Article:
Category Archive 'Current events'

Book review: War Reporting for Cowards

Current events

While biding my time during a long layover at O’Hare International Airport on my recent trip, I was pleasantly surprised when I stumbled upon War Reporting for Cowards. It’s a short autobiographical work by Chris Ayers, a British finance and business journalist who found himself assigned to Iraq in 2004, embedded on the front lines with the US Marines.

Though Ayers doesn’t disappoint those expecting self-deprecating British humor, don’t think that this is a laugh-out-loud book that belongs on the “humor” shelf at Barnes & Noble. Nor is it a book that takes a particular stance on whether the war in Iraq was right or wrong.

Because he makes no pretenses about being a brave war journalist, what Ayers gives us is a rare look into the reality of being on the front lines of warfare, and I admire that he doesn’t hide his emotions, be they fear, terror, or admiration. He also found himself right in the middle of 9/11 while serving as the Wall Street journalist for the Times of London, and I appreciated his sincere portrayal of both the horror and surrealism of what was happening around him. Perhaps because we’re about the same age, I found myself relating to and chuckling at his observations and thoughts throughout the book.

War Reporting for Cowards is more of a general-interest book, but I found myself liking it well enough to recommend it here. Thanks for allowing me this non-finance-related post diversion.

Does consumerism drive innovation?

Current events, Personal finance

I’m traveling today so instead of writing something long here, I’ll turn your attention to an interesting contrarian paper that claims the US is in great position to continue to lead innovation thanks to our insatiable appetite for buying new gadgets. The academic paper, presented in late July, was mentioned in last week’s Economist under the title , but you can read the full original text at the author’s website as well.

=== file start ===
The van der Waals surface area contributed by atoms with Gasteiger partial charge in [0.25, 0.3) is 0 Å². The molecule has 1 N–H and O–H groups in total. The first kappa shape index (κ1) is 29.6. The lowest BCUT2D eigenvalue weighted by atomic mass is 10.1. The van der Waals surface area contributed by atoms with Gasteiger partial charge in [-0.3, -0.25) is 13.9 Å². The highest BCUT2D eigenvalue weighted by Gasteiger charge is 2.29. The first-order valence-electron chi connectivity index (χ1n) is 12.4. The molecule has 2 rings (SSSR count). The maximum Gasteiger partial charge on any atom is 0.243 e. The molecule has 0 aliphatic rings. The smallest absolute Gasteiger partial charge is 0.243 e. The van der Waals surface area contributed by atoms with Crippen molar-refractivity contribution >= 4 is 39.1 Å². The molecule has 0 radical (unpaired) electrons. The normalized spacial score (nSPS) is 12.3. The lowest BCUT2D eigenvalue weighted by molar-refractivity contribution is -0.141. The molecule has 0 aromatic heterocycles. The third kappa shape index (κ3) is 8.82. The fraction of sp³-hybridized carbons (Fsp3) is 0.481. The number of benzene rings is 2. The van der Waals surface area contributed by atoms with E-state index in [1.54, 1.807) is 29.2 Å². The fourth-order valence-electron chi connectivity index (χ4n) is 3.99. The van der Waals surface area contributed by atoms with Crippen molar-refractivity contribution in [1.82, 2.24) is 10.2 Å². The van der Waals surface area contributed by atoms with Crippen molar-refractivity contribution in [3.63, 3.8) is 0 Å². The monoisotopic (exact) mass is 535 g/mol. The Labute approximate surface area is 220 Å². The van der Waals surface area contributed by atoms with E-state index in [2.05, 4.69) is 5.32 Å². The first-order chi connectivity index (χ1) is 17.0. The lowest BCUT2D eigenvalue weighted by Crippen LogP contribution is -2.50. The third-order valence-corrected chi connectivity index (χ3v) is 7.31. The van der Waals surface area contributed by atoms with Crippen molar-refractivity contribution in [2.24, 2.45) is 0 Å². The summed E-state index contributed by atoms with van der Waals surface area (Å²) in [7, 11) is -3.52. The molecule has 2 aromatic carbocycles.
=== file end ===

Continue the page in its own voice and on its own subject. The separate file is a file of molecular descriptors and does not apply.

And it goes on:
While the paper might be light on hard data, I always like giving a chance to ideas that go against prevailing beliefs (in this case, that the US is dangerously lagging in math and science and up to our eyeballs in debt, and nothing good can come of either situation). Here’s an extended quote from the article:

[The] sort of upstream innovation (the big ideas of those scientists and engineers) most celebrated by those who fear its movement to China and India is the hardest to keep locked up in the domestic market [because innovation is not constrained by national borders].

The least internationally mobile innovation, on the other hand, is the downstream sort, where big ideas are made suitable for a local market. Mr Bhidé argues that this downstream innovation…is the most valuable kind and what America is best at. Moreover, perhaps the most important fact overlooked by the techno-nationalists…is that most of the value of innovations accrues to their users not their creators — and stays in the country where innovation is consumed. So if China and India do more invention, so much the better for American consumers. The most important part of innovation may be the willingness of consumers, whether individuals or firms, to try new products and services.